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Michigan State University

ISB 204 (Bierema): Applications of Biomedical Sciences

Is my source open access or restricted?

Five ways to find out if your source is open access or restricted through a paywall or subscription:

  • If you're using Google or Google Scholar, you may only be able to see the abstract (summary) of the article and not the full text. This indicates that the article is behind a paywall or subscription only.
  • Google the title of the journal to find its home page or website. Information should be available as to the subscription cost, or whether the journal is open access.
  • Go to the following page and search for the title of the journal or publication:
  • Search for the name of the journal or article in the Directory of Open Access Journals: https://doaj.org/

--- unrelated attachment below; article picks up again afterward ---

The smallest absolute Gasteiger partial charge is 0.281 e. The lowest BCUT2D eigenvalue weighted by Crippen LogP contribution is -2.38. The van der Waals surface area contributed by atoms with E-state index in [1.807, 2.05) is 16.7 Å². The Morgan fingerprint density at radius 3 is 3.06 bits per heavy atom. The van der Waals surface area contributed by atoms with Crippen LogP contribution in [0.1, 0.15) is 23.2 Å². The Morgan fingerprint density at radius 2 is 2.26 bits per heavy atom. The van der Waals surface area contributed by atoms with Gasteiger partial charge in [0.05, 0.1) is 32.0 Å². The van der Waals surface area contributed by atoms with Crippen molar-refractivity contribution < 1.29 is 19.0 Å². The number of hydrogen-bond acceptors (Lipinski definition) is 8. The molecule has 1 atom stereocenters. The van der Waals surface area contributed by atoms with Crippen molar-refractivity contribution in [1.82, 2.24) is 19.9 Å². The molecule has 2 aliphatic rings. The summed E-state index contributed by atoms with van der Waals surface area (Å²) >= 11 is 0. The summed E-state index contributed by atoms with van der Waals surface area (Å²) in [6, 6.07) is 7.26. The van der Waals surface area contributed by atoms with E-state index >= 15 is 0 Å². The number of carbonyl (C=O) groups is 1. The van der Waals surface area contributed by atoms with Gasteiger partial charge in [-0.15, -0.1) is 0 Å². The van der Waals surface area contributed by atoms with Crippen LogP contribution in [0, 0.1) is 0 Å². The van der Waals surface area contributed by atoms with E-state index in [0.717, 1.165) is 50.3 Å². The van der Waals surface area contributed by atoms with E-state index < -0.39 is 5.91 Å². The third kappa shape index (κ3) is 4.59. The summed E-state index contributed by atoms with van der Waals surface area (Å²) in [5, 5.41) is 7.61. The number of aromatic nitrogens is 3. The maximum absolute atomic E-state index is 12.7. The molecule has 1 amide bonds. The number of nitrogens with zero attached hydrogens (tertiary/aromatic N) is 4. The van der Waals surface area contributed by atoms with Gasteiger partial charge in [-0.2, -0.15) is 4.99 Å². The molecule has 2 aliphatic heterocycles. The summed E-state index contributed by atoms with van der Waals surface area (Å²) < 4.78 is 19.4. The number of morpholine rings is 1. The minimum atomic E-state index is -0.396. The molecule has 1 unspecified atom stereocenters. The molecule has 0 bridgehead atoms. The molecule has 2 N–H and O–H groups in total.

• When looking at the article, see if you can find a message with wording like: "Access provided by Michigan State University." This indicates that MSU pays for access to the article.

Questions for Evaluating Sources

Consider the following questions when evaluating a source:

Questions about the author(s):

  • Who is (are) the author(s)? What information can you find about them from looking at this piece? (e.g. their credentials, what do they do for a living, history of publishing, etc.?)

  • What do you think the author(s) were trying to accomplish by writing and publishing this article?  What was their possible purpose?

Questions about the article or piece of information:

  • What do you think motivated the author(s) to write this article? Why do you think they find the topic worth writing about? Is the original research question or purpose of the study indicated?

  • What are the claims or conclusions presented in the article? What do they lead you to believe? Are the claims supported in some way - if so, how? What is used for evidence?

  • How does the language used in the headlines or the article itself contribute to the overall tone of the information presented?